Spikes of high tension (such as before giving a big presentation) can be paralyzing. But you can put that nerve-racking energy to work in your favor. First, reinterpret your physical cues. Sweaty palms and a pounding heart don't mean you're on the cusp of disaster. Seen through a different lens, they're evidence your body is preparing you to triumph. A 2013 Harvard Business School study asked subjects to give a speech; those who were instructed to interpret their anxious feelings as excitement were more confident and were rated as more persuasive than those who were told to try to calm down. Researchers suggest recasting the physical details—tell yourself, "My faster breathing is getting more oxygen to my brain!"
Then, find that silver lining. Rather than letting thoughts about potential negative outcomes steamroll you, list positive ones, says Dr. Greenberg. What do you have to gain? Consider the big picture here: your values and goals behind the task at hand. "We stress most about the stuff we care deeply about," says Alia Crum, Ph.D., an assistant professor of psychology at Stanford University. "Changing your focus can help you go from feeling annoyed to feeling purposeful."It's just as important to maintain a healthy distance: Viewing yourself and your predicament as if you were a fly on the wall allows you to tackle it more calmly and effectively, per a 2017 study in the Journal of Experimental Social Psychology. Subjects were asked to pitch themselves for their dream job and prepped by writing for a few minutes, either in first person or third person. Researchers then recorded their cardiac vitals during the pitches, and the third-person group responded in measurably healthier ways, including less constricted blood vessels. The outside perspective "seems to help you approach a task with more confidence in your resources to handle it," explains Mark Seery, Ph.D., a psychology professor at the State University of New York at Buffalo, who led the study.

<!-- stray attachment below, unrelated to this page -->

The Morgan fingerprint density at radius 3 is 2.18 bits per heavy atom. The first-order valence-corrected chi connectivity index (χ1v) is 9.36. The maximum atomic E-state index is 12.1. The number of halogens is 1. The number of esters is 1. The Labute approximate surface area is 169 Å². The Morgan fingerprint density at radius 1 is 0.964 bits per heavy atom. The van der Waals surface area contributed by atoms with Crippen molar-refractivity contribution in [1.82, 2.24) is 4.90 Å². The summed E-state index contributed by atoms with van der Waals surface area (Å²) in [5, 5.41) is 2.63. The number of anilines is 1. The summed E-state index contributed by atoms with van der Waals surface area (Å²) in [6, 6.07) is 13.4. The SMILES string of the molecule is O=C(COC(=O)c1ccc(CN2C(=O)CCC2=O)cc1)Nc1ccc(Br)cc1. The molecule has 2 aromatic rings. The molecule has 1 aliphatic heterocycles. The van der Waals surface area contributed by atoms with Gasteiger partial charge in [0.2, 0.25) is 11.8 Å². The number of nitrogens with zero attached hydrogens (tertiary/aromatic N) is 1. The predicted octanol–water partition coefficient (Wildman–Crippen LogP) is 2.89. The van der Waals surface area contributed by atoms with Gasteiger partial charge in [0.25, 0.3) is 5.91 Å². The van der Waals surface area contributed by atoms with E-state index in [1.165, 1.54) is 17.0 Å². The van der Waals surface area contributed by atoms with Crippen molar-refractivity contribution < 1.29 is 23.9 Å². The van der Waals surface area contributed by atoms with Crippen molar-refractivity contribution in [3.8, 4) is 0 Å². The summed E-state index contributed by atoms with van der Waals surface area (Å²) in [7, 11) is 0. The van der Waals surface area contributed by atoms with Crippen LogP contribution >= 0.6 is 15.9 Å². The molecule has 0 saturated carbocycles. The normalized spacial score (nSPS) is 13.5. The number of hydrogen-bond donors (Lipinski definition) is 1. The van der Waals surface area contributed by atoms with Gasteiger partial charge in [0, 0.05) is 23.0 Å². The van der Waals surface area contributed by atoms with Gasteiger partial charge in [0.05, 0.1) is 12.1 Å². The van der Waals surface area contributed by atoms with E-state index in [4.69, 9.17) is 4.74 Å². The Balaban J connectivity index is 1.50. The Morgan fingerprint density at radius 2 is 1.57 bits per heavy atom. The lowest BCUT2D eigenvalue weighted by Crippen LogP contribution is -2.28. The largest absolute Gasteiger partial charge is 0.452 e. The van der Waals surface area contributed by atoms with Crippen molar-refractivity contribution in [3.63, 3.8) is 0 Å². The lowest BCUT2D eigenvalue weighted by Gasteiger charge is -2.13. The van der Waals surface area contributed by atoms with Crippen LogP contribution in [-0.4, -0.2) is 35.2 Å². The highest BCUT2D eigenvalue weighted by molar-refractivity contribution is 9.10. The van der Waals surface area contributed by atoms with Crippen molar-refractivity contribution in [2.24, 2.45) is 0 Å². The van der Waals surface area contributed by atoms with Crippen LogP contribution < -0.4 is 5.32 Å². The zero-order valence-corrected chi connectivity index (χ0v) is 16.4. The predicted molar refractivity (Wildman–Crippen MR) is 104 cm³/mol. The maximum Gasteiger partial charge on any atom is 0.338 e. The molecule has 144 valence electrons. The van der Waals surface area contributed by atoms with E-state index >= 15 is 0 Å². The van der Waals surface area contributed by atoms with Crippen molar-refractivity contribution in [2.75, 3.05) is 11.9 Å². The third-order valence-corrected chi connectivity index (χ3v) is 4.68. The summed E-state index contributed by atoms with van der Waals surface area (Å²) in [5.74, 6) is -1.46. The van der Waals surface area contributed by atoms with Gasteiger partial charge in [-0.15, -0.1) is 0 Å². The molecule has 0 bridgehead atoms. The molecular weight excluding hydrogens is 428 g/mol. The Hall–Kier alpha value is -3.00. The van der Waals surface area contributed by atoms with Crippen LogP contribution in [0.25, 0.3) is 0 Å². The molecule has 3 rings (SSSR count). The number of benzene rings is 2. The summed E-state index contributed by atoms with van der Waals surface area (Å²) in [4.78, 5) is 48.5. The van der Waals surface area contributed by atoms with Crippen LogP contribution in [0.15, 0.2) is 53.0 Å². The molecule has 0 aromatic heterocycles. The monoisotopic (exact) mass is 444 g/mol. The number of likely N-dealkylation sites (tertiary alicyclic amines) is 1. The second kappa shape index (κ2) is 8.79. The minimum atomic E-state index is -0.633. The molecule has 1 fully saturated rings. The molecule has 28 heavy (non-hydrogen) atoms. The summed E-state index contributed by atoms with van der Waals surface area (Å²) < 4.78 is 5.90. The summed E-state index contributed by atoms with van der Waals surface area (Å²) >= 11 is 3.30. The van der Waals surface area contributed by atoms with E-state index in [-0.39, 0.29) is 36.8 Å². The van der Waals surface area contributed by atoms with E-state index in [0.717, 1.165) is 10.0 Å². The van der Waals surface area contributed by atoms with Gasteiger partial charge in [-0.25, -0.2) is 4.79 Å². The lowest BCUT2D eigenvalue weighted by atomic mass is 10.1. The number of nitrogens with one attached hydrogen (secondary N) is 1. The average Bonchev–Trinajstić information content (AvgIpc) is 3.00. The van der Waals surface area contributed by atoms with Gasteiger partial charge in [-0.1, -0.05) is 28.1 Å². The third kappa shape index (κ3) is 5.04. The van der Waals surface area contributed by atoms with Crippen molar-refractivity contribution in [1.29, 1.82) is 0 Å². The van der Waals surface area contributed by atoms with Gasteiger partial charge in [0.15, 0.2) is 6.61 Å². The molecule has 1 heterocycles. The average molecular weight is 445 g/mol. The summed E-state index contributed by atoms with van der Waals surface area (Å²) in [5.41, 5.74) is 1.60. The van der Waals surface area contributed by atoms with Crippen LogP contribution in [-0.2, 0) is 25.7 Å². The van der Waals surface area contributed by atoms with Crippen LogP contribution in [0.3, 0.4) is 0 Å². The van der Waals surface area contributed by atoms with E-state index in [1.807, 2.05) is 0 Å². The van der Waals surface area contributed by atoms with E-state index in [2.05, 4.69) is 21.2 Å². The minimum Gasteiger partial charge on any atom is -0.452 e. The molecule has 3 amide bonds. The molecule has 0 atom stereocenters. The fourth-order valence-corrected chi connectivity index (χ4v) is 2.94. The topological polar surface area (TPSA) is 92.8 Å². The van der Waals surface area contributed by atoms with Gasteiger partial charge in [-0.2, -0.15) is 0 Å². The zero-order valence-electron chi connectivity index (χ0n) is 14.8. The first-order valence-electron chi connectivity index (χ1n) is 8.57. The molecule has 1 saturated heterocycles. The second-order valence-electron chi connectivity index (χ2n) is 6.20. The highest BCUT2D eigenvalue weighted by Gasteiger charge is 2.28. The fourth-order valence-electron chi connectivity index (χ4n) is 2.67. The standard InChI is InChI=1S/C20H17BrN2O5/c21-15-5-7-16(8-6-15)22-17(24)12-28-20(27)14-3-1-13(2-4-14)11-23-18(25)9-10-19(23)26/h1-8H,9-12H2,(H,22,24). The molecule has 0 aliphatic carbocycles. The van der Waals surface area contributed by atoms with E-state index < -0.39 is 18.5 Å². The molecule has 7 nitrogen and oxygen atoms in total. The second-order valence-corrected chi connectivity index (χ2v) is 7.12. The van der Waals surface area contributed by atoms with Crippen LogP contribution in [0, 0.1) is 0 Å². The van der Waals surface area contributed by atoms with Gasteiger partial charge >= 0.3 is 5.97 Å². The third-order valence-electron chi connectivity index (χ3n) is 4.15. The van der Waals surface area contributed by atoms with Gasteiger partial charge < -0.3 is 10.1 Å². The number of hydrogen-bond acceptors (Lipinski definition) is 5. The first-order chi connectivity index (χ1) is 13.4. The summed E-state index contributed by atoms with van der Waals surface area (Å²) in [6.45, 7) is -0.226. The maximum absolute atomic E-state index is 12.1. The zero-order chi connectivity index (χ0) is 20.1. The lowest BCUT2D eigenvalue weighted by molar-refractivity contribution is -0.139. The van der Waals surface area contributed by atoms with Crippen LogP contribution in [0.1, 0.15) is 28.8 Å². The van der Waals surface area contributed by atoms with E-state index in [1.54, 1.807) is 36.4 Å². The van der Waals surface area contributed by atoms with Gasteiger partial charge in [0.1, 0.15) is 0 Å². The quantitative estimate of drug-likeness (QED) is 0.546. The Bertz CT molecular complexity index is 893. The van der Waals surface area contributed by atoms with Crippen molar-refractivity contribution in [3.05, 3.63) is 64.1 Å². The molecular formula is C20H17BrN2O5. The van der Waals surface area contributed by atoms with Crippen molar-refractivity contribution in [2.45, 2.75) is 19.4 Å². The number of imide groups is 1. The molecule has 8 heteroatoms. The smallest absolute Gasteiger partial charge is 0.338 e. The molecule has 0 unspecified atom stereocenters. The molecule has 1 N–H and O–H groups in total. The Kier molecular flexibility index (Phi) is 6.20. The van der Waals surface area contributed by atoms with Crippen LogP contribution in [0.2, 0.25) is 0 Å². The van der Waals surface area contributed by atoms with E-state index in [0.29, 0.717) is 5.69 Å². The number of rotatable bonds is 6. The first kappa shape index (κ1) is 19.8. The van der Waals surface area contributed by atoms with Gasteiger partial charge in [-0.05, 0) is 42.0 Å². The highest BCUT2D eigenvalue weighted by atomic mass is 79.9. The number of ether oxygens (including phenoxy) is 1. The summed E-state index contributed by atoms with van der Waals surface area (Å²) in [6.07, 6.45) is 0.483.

Commandeer Chronic Stress